The Strangest Game of Tag I Ever Played was TV Tag in the Parking Lot of the Village Inn

I have been tagged by repatrick to answer the following questions. I am going to willfully break the rules, however, and list more than one book in each category. (Partly because I answered these questions before on librarysmiles ' site.

1. One book that changed your life: I think every book I read changes my life in some way. These a a few books have changed the way I think about life:

Kissing Adrian by Siri L. Mitchell (It is not all like the title sounds like. It really did cause me to question my philosophy of life, something I am still mulling over.)

Walden Two by B. F. Skinner. This book shocked me when I first read it. It may have had something to do with my age at the time. (I think I was 11 or 12). I think the most shocking imagery to me at the time was when one of the characters strikes a crucifixion pose. It was all so unlike anything I had ever read before.

The Pushcart War by Jean Merrill. This was the first book my brother Joel gave me for my birthday. I think it was the start to my own original library. Being the youngest of four I had hand-me-down books and shared family books. More than an omen of filled bookshelves to come, it was a facinating book to me at the time that intrigued my imagination and set me to day dreaming about maps and pushpins and peas.

2. One book that you’ve read more than once:

Pride and Prejudice (because of Mr. Darcy of course)

Around the World in 80 Days (*nod* Phileas Fogg)

Young Fu of the Upper Yangtze (my first introduction to China)

Child of the Dark (the diary of Carolina Maria de Jesus). One woman and her life in the favela near Sao Paulo, Brazil. I picked it up in the bookstore while waiting for my dad. I couldn't put it down and ended up buying it.

Gone With the Wind (I got very upset at Scarlet, but not upset enough to not read it again).

3. One book you’d want on a desert island:

Coconut farming for Dummies by Ima Winner

Sand Castles for Dummies by Justin Case

This question reminds me of the Programer's Paradise computer magazine covers. The happy computer man on the desert island with his laptop.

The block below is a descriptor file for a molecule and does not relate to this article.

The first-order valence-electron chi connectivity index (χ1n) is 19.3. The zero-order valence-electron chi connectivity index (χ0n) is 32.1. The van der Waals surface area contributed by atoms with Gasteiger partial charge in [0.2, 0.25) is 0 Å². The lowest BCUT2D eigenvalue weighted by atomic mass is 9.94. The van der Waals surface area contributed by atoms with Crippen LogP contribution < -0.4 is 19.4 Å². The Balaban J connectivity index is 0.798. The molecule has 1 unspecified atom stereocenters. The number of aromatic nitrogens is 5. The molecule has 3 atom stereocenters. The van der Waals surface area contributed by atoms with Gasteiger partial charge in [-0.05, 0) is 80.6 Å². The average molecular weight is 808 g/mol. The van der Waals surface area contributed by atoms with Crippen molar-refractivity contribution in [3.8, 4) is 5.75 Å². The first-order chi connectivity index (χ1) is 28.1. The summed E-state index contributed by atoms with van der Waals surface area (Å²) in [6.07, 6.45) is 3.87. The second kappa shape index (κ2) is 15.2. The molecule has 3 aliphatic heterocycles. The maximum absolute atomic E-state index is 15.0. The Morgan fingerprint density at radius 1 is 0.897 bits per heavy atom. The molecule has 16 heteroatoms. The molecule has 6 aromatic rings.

4. One book that made you laugh:

The Hitchhiker's Guide to the Galaxy (and the rest of the increasingly missnamed Trilogy).

I Fish; Therefore, I Am (And Other Observations) by Patrick F. McManus. I was first clued to the humor of McManus by Quartho 's raptures regarding this author. I found the book on the bargain table at Barnes and Noble and have found my investment well returned.

The Middle-Aged Man on the Flying Trapeze by James Thurber. Thurber is my hero. The day I discovered Thurber, I discovered true wit.

5. One book that made you cry:

A Grief Observed by C. S. Lewis

Actually, I'm hard pressed to think of another book. I don't often read books that make me cry.

6. One book that you wish had been written:

My novel, then I could be sitting here editing it instead of dreaming of writing one someday.

A bunch of sequels to stories I wish hadn't ended.

7. One book that you wish had not read:

Shubumi by Trevanian

8. One book you’re currently reading:

The Fountainhead by Ayn Rand

Madame Bovary by Gustave Flaubert

Sophie's World (I have read most of it by stopped near the last chapter about three months ago---I may force myself to read it one of these days just to say I finished it.)

The Brother's Karamazov (I got stuck in this book somewhat near the begining)

9. One book you’ve been meaning to read:

Out of Africa by Isak Dinesen (aka Karen Blixen) My boss is from South Africa and she said once that this author really knew how to describe Africa.

Conversations about the End of Time by Umberto Eco

10. One book you were reminded of while reading the other nine questions:

The Wonderous O by James Thurber. I think it was the subject of one of my first book reports. I really love his style of writing. It has so much hidden humor.

Black Like Me by John Howard Griffin. This was a very striking book. A white reporter travels the south as a black man. Not only does it explore race relations, but brought to life the time before I was born, the 1960s.

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About Katy

The Center for Adventist Research is a Branch Office of the Ellen G. White Estate, the editorial office of the Seventh-day Adventist Periodical Index, home of the Adventist Heritage Center, Andrews University Archives, and the James White Library Rare Materials Collection. In my job I work with varying projects such as organizing off-campus week-long tours, pre-production of booklets containing papers presented at a symposium, and supervising students digitizing photographs and reel-to-reel audio recordings. This job requires self-motivation as many of the projects are dependent on my initiative. It also requires attention to detail, good communication skills, and a healthy dose of creativity.
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